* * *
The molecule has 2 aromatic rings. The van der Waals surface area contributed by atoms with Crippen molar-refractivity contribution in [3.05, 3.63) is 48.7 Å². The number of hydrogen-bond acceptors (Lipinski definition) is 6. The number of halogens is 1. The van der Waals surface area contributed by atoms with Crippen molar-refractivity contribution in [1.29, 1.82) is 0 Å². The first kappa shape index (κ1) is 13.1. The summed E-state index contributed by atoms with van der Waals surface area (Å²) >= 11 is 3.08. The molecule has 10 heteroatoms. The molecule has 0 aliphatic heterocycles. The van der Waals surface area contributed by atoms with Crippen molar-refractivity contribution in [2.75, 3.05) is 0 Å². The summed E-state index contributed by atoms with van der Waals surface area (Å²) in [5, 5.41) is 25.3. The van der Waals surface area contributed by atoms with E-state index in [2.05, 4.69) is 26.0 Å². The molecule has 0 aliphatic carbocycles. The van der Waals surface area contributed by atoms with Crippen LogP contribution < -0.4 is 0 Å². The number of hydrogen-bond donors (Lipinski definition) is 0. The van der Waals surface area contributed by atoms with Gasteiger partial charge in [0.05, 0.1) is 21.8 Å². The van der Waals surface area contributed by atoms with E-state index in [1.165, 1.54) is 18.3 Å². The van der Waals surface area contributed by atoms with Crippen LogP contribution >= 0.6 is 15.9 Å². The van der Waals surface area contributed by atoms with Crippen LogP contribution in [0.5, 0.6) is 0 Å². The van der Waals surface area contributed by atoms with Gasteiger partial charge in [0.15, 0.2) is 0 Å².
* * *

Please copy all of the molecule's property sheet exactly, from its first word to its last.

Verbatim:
The molecule has 2 aromatic rings. The van der Waals surface area contributed by atoms with Crippen molar-refractivity contribution in [3.05, 3.63) is 48.7 Å². The number of hydrogen-bond acceptors (Lipinski definition) is 6. The number of halogens is 1. The van der Waals surface area contributed by atoms with Crippen molar-refractivity contribution in [1.29, 1.82) is 0 Å². The first kappa shape index (κ1) is 13.1. The summed E-state index contributed by atoms with van der Waals surface area (Å²) >= 11 is 3.08. The molecule has 10 heteroatoms. The molecule has 0 aliphatic heterocycles. The van der Waals surface area contributed by atoms with Crippen molar-refractivity contribution in [2.75, 3.05) is 0 Å². The summed E-state index contributed by atoms with van der Waals surface area (Å²) in [5, 5.41) is 25.3. The van der Waals surface area contributed by atoms with E-state index in [2.05, 4.69) is 26.0 Å². The molecule has 0 aliphatic carbocycles. The van der Waals surface area contributed by atoms with Crippen LogP contribution < -0.4 is 0 Å². The number of hydrogen-bond donors (Lipinski definition) is 0. The van der Waals surface area contributed by atoms with Gasteiger partial charge in [0.05, 0.1) is 21.8 Å². The van der Waals surface area contributed by atoms with E-state index in [1.165, 1.54) is 18.3 Å². The van der Waals surface area contributed by atoms with Crippen LogP contribution >= 0.6 is 15.9 Å². The van der Waals surface area contributed by atoms with Crippen LogP contribution in [0.5, 0.6) is 0 Å². The van der Waals surface area contributed by atoms with Gasteiger partial charge in [0.15, 0.2) is 0 Å².